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Coos Bay, Feenaughty Answer Weyerhaeuser Call

Tue December 14, 2021 - West Edition #26
CEG


The Kobelco SK300 excavator helped create 1,880 ft. of new logging roads and 2,280 ft. of new logging tower landings for the project.
The Kobelco SK300 excavator helped create 1,880 ft. of new logging roads and 2,280 ft. of new logging tower landings for the project.
The Kobelco SK300 excavator helped create 1,880 ft. of new logging roads and 2,280 ft. of new logging tower landings for the project. Timber harvesting can be a challenging job, especially during the dry season when low humidity makes wildfire an almost daily threat. A John Deere 310E articulated dump truck was used to haul approximately 3,500 yds. of material, which greatly improved the road grades.

Infrastructure leading to timber harvesting sites can be challenging, especially during the dry season when low humidity makes wildfire an almost daily threat. In Oregon, difficult terrain is often an issue as well.

Both conditions came into play when timberland giant Weyerhaeuser needed access to a new logging site near the rugged coastline of southwest Oregon.

For a solution, the company looked no further than nearby Coos Bay Timber Operators, located in North Bend, Ore.

The project called for the creation of 1,880 ft. of new logging roads and 2,280 ft. of new logging tower landings. This required new construction and reconstruction to match methods used today with the appropriate terrain. Overall, the project had a cost of $26,000. A key piece of equipment was a Kobelco SK300, which was utilized for excavating and stump removal. This machine was the first high wide SK300 with a Oregon OSHA forestry cab.

Weyerhaeuser needed the roads completed between Aug. 30 and Sep 30, the height of Oregon's forest fire season, and during a period of state-imposed work requirements like an ever-present fire truck.

Coos Bay also needed to stay ahead of the rock trucks of another contractor that would apply crushed sandstone. Gravel trucks were on the move as soon as a portion of roadway excavation was completed.

This project enabled shovel and yoder logging rather than long high lead and Cat logging, which was done on the last rotation. A "yoder" is a forestry shovel or swing machine that has multiple hydraulic driven winch lines. The boom and stick are then raised as high as possible and the lines are used in the same fashion as a yarder. Steep side slopes are endhauled (when a contractor has a road that it is cutting through a steep area and a excavator is swinging the dirt around from the bank and putting it into the off road area to stabilize the locations) using a Deere 310E articulated dump truck, which was recently purchased in March. Hauling approximately 3,500 yds. of material greatly improved the road grades. Crushed sandstone from a pit approximately 1 mi. away was used as the base. It was put down at 60 yds. per station. CBTO and other contractors delivered the gravel rock base using three Kenworth T880 dump trucks on the project.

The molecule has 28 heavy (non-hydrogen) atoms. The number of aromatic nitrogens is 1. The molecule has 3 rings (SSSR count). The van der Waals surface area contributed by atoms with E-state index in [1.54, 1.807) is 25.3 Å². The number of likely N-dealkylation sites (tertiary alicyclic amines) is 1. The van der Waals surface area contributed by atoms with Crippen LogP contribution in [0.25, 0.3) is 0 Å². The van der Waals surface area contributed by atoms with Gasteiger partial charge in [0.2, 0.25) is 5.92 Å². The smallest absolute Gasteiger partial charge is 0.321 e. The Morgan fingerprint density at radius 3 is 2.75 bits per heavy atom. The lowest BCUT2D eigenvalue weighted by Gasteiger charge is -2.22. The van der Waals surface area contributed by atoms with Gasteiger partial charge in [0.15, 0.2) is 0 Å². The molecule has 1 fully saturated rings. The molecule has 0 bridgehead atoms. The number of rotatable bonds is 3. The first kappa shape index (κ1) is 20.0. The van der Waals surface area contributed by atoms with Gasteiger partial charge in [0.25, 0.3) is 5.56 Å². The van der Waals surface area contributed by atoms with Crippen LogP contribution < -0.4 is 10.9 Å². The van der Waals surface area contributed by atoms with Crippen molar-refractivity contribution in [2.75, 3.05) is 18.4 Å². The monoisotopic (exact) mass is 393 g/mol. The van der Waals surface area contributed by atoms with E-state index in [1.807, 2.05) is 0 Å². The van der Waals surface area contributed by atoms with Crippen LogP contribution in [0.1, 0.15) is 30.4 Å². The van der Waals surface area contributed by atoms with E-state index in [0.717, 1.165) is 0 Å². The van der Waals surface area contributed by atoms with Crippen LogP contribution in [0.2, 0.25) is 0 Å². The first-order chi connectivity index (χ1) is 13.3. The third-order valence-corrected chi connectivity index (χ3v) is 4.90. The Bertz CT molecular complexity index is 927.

Coos Bay completed the project on time with the help of skilled operator Dale Ott, along with field support from Feenaughty Equipment and its rep Bobby Meyers. A Kobelco SK300 was instrumental in the excavation along with a Cat D8 dozer. Andy Tolman was also instrumental working with a Deere 310e ADT articulated dump truck.

Several switch backs were designed and more material was gained by drifting with the D8 dozer.

Ultimately Coos Bay Timber Operators (CBTO) completed the job in approximately three weeks, finishing on Sept 23.

Weyerhaeuser has moved in and is currently harvesting that area today.

CBTO was the lead contractor with the help of LBA Contract Cutting, located in Coquille, Ore., which utilized a Tigercat feller buncher on the project. Hand cutting was executed by West Coast Timber Falling, located in Venetta, Ore., who specialize in cutting trees and logging. The project had no community effect due to its remote location; however, the project was hampered by a nearby bridge construction project which resulted in a major detour. This resulted in 30 minutes of extra travel both ways for all equipment, operators and materials.

About Coos Bay Timber Operators

Coos Bay Timer Operators is located in North Bend, Ore. Brian Gould is the current owner and president, part of the third-generation of the family-owned business. Brian's grandfather, Gale Gould, incorporated the company in 1974 and passed the company down to Brian's Father, David Gould.

About LBA Contract Cutting

LBA Contract Cutting Inc. was established in 2004 as a logging contractor. The company is located in Coquille, Ore. and is owned by Brian Arriola.

About Feenaughty Equipment

Feenaughty Machinery Company has been supporting the construction and forestry industries in the Pacific Northwest for over 100 years. Since its beginning in 1901, Feenaughty has been a family-owned business that believes in hard work and loyalty to its customers and employees. It offers services of sales, rentals and parts. CEG

Equipment Used On the Job
  • D8K dozer: drifting, cutting road;
  • Deere 310e ADT: hauling overburden, stumps;
  • Kenworth fire truck: on-site due to fire season;
  • Kobelco SK300 high wide excavator: excavating, stump removal;
  • Tiger feller buncher: right-of-way logging.

This story also appears on Forestry Equipment Guide.




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